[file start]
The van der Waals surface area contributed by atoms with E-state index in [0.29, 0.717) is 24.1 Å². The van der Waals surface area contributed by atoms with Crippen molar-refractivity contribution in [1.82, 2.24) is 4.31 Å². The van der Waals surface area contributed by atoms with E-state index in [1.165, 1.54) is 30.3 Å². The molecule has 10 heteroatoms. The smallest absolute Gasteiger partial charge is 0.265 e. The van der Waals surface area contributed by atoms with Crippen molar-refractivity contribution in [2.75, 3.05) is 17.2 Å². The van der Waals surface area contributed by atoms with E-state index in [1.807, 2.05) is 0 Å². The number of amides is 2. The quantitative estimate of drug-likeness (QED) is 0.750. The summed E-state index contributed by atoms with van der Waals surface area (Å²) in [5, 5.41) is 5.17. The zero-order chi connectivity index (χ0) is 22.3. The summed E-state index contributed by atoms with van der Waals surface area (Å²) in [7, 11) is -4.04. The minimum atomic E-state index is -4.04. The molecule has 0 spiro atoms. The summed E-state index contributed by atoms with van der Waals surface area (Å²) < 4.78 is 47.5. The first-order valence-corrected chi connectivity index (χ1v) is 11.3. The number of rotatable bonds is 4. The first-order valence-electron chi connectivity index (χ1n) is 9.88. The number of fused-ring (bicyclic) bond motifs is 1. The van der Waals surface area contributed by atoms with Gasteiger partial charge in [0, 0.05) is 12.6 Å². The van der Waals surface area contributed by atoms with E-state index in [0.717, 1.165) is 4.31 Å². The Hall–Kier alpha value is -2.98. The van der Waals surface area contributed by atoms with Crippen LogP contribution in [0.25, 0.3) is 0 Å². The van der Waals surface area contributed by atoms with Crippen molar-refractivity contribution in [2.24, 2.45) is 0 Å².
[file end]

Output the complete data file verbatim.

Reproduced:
The van der Waals surface area contributed by atoms with E-state index in [0.29, 0.717) is 24.1 Å². The van der Waals surface area contributed by atoms with Crippen molar-refractivity contribution in [1.82, 2.24) is 4.31 Å². The van der Waals surface area contributed by atoms with E-state index in [1.165, 1.54) is 30.3 Å². The molecule has 10 heteroatoms. The smallest absolute Gasteiger partial charge is 0.265 e. The van der Waals surface area contributed by atoms with Crippen molar-refractivity contribution in [2.75, 3.05) is 17.2 Å². The van der Waals surface area contributed by atoms with E-state index in [1.807, 2.05) is 0 Å². The number of amides is 2. The quantitative estimate of drug-likeness (QED) is 0.750. The summed E-state index contributed by atoms with van der Waals surface area (Å²) in [5, 5.41) is 5.17. The zero-order chi connectivity index (χ0) is 22.3. The summed E-state index contributed by atoms with van der Waals surface area (Å²) in [7, 11) is -4.04. The minimum atomic E-state index is -4.04. The molecule has 0 spiro atoms. The summed E-state index contributed by atoms with van der Waals surface area (Å²) < 4.78 is 47.5. The first-order valence-corrected chi connectivity index (χ1v) is 11.3. The number of rotatable bonds is 4. The first-order valence-electron chi connectivity index (χ1n) is 9.88. The number of fused-ring (bicyclic) bond motifs is 1. The van der Waals surface area contributed by atoms with Gasteiger partial charge in [0, 0.05) is 12.6 Å². The van der Waals surface area contributed by atoms with E-state index in [0.717, 1.165) is 4.31 Å². The Hall–Kier alpha value is -2.98. The van der Waals surface area contributed by atoms with Crippen LogP contribution in [0.25, 0.3) is 0 Å². The van der Waals surface area contributed by atoms with Crippen molar-refractivity contribution in [2.24, 2.45) is 0 Å².